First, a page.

I have not taken a MOOC but last summer I took my very first online class. While many of my other classes incorporate the internet, this course was my very first where it was all virtual. I really enjoyed the set up of the class, which was entitled Rhetoric and Society and was a communication class, which counted towards my major. Our "modules" included different readings, a quiz, and a mandatory post on our discussion board.
Online courses are good for the convenience. Many of times during my online course I was on vacation with my family, or somewhere with my friends. I could even complete the assignments on my phone, if I needed to. The thing I disliked about an online course was the lack of interaction. Sure, classmates are commenting on your discussion posts, but for me it wasn't enough. I prefer to have a professor lecturing so that if I get confused at any point, I can simply raise my hand and ask a question. From an article titled "4 Lessons We Can Learn from the "Failure" of MOOCs" on the website 'edutopia', mentions a failure of MOOCs is this point exactly; that a student-teacher relationship and a student-student relationship cannot be formed because their is no interaction aside from a computer screen.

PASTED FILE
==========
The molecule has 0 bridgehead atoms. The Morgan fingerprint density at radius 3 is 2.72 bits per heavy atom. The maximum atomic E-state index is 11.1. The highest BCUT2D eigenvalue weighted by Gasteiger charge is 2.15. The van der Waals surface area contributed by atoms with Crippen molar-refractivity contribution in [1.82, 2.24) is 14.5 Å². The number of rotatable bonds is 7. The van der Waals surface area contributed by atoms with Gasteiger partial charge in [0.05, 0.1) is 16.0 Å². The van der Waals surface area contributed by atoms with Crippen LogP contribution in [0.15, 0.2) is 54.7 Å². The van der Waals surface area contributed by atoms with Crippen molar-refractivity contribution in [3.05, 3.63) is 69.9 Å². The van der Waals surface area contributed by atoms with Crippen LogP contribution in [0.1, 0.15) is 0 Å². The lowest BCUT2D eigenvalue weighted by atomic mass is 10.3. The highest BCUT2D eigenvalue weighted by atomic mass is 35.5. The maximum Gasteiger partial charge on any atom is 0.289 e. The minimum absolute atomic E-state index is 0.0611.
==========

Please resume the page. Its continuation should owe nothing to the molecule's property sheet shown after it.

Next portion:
According to the required reading for this blog post, a concern for MOOCs arises, which states that "Online education leaves almost everybody behind except for highly motivated students," which I can totally agree with. Many of times in my online course I realized that if I chose to slack off one week, my grade was reflective of so. Other students also voiced their concerns with low grades in which my professor responded that grades were determined by the work you put in". For this reason alone, MOOCs could certainty be becoming problematic. If their main purpose is for students to learn and be engaged in the material, then students who don't put in the effort fall behind.